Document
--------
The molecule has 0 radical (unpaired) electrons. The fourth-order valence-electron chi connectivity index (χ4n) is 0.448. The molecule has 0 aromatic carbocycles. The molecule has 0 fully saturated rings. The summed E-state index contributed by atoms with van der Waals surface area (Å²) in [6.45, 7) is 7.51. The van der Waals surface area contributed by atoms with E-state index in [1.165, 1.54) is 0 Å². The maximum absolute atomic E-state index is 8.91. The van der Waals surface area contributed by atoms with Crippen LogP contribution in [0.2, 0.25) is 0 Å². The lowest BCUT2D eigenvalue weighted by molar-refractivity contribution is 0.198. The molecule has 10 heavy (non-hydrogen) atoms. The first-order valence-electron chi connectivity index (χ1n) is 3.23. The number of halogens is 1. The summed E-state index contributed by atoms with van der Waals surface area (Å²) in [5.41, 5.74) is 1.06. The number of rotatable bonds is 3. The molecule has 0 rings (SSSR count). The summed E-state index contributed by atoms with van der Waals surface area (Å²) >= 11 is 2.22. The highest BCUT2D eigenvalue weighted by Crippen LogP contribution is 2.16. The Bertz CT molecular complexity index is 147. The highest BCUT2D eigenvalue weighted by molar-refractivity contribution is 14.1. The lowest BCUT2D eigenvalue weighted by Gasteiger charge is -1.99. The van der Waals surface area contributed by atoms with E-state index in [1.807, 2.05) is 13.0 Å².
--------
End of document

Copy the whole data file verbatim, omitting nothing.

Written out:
The molecule has 0 radical (unpaired) electrons. The fourth-order valence-electron chi connectivity index (χ4n) is 0.448. The molecule has 0 aromatic carbocycles. The molecule has 0 fully saturated rings. The summed E-state index contributed by atoms with van der Waals surface area (Å²) in [6.45, 7) is 7.51. The van der Waals surface area contributed by atoms with E-state index in [1.165, 1.54) is 0 Å². The maximum absolute atomic E-state index is 8.91. The van der Waals surface area contributed by atoms with Crippen LogP contribution in [0.2, 0.25) is 0 Å². The lowest BCUT2D eigenvalue weighted by molar-refractivity contribution is 0.198. The molecule has 10 heavy (non-hydrogen) atoms. The first-order valence-electron chi connectivity index (χ1n) is 3.23. The number of halogens is 1. The summed E-state index contributed by atoms with van der Waals surface area (Å²) in [5.41, 5.74) is 1.06. The number of rotatable bonds is 3. The molecule has 0 rings (SSSR count). The summed E-state index contributed by atoms with van der Waals surface area (Å²) >= 11 is 2.22. The highest BCUT2D eigenvalue weighted by Crippen LogP contribution is 2.16. The Bertz CT molecular complexity index is 147. The highest BCUT2D eigenvalue weighted by molar-refractivity contribution is 14.1. The lowest BCUT2D eigenvalue weighted by Gasteiger charge is -1.99. The van der Waals surface area contributed by atoms with E-state index in [1.807, 2.05) is 13.0 Å².